Secondary analyses were conducted to further characterize the top SNPs of our main analysis (all p < 5 × 10−8). To evaluate our control selection strategy, we also ran analyses as above, but included as controls all AADM participants with T2D, but no PDR, regardless of duration of T2D or presence of hyperglycemia (n = 1724). To determine whether these variants were associated with PDR through an association with glucose, we also ran our main analysis model with the addition of glucose as a covariate. Additionally, we tested these variants for an association with glucose, separately in AADM participants with (n = 2048) and without T2D (n = 2133; to avoid effects of treatment on glucose concentration). We further evaluated a finding in the HLA-B region by conduct HLA imputation using the HIBAG algorithm52 and show that the missense change is on several classic HLA-B alleles.

Replication study and meta-analysis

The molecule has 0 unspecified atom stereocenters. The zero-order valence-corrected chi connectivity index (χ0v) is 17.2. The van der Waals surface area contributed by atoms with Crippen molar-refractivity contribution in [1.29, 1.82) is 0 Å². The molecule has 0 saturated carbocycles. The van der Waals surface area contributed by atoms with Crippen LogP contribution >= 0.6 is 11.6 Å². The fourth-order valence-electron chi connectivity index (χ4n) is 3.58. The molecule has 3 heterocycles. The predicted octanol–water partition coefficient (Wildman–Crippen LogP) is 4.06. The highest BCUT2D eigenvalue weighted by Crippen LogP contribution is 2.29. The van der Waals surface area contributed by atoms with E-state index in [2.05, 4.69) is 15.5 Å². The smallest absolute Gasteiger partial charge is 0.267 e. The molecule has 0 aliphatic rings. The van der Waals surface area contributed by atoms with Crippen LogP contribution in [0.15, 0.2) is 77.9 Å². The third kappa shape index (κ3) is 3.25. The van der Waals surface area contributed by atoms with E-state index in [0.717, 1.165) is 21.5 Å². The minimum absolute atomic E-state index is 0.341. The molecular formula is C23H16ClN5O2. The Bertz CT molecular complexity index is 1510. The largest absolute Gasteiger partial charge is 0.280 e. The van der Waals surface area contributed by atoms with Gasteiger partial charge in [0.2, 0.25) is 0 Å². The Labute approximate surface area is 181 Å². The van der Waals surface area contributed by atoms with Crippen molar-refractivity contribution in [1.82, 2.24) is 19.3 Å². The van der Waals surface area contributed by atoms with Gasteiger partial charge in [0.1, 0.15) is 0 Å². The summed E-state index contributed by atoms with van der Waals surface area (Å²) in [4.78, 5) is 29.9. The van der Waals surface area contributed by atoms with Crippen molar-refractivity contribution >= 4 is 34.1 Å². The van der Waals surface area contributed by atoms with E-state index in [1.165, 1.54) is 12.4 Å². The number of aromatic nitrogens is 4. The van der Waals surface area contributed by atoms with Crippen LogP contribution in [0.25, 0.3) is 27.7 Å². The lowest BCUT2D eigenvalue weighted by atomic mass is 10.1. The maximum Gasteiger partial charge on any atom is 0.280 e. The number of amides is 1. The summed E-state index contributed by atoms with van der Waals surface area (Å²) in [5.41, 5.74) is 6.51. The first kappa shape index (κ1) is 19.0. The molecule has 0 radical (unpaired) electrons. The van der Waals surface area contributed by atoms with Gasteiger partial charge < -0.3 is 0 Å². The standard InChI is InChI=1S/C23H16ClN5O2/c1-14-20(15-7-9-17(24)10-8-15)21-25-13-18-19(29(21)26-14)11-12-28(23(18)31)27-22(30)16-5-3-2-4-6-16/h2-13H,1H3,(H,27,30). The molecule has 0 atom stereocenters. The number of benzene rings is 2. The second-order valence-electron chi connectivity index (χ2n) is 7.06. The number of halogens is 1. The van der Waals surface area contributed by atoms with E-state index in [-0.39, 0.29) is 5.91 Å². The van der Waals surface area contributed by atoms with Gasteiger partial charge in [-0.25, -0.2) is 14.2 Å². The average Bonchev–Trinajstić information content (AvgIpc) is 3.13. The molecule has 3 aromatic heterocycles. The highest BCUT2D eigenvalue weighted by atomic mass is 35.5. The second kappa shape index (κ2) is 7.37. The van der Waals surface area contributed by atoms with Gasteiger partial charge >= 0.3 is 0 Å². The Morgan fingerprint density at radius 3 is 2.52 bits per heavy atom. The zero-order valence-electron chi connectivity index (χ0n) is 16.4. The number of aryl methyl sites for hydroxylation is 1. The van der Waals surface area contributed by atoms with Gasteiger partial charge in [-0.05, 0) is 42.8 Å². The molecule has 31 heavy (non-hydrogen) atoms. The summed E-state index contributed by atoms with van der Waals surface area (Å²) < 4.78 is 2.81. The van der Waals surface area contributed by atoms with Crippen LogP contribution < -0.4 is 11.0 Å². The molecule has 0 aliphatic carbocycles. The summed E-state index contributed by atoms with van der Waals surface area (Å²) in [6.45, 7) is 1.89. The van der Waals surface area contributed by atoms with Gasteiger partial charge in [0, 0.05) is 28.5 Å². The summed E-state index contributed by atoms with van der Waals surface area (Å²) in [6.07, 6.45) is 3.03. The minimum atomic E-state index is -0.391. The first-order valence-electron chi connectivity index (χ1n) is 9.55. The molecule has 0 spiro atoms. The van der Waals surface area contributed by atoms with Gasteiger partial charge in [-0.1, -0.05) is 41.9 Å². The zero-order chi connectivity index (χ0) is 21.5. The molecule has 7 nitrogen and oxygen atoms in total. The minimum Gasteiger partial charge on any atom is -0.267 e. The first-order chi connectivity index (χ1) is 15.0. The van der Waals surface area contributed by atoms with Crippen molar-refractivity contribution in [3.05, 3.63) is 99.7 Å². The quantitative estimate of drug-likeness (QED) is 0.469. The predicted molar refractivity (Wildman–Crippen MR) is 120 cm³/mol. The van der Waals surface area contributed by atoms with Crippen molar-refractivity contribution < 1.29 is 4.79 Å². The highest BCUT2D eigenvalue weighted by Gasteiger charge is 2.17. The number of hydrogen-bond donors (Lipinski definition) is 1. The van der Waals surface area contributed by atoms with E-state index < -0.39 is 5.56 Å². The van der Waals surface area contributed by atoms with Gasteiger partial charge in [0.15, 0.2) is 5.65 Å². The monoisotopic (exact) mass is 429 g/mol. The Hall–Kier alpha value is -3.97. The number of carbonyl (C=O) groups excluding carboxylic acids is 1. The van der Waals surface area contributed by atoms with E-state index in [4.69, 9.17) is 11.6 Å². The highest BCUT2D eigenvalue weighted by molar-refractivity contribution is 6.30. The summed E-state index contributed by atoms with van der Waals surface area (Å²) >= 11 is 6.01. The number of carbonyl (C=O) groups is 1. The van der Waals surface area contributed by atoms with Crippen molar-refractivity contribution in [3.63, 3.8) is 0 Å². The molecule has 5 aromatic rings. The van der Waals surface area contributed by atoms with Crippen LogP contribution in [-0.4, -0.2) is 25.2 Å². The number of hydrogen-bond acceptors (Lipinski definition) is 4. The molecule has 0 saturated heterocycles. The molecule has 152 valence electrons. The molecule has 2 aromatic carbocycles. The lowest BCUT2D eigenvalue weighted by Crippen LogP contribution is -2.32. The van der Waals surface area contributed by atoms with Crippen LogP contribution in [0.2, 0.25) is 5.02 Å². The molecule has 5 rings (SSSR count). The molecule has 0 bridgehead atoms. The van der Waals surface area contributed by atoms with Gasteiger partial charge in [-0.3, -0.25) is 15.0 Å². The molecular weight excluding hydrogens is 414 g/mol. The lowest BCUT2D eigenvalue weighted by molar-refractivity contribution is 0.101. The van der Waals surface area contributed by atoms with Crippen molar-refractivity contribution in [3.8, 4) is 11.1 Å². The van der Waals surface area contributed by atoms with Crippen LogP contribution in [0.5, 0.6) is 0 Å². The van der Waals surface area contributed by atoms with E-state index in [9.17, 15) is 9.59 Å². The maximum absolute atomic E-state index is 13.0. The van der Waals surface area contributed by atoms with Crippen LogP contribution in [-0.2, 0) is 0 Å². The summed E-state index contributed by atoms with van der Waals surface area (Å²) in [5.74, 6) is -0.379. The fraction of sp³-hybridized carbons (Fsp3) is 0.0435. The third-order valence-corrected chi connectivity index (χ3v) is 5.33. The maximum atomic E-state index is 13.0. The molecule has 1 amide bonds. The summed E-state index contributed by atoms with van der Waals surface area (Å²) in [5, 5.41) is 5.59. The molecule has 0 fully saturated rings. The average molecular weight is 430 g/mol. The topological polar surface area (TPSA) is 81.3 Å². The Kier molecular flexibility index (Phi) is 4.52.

The replication study was conducted in the Atherosclerosis Risk in Communities (ARIC) study accessed through dbGaP (phs000280.v2. p1). ARIC was designed as a multi-ethnic study of atherosclerosis and recruited individuals in Forsyth County, NC; Jackson, MS; the suburbs of Minneapolis, MN; and Washington County, MD. It is a population-based study of 15,792 individuals aged 45–64 years at their first examined in 1987–1989.53 A second examination was conducted in 1990–1992 and a third in 1993–1995 when retinal photographs were taken on all participants.54 Our analysis only includes AAs of the third phase of ARIC. One randomly selected eye was photographed using a nonmydriatic camera and evaluated by masked graders according to standardized protocols, as has previously been described,54,55 allowing for consistent PDR definitions with AADM. Individuals from ARIC were genotyped using the Affymetrix® Genome-Wide SNP Array 6.0.53 For the ARIC data, imputation was performed using impute2 software and 1000 genome phase 3 panel from the Sanger imputation service ( The resulting imputation dataset was filtered for MAF ≥ 0.01 and info ≥ 0.3.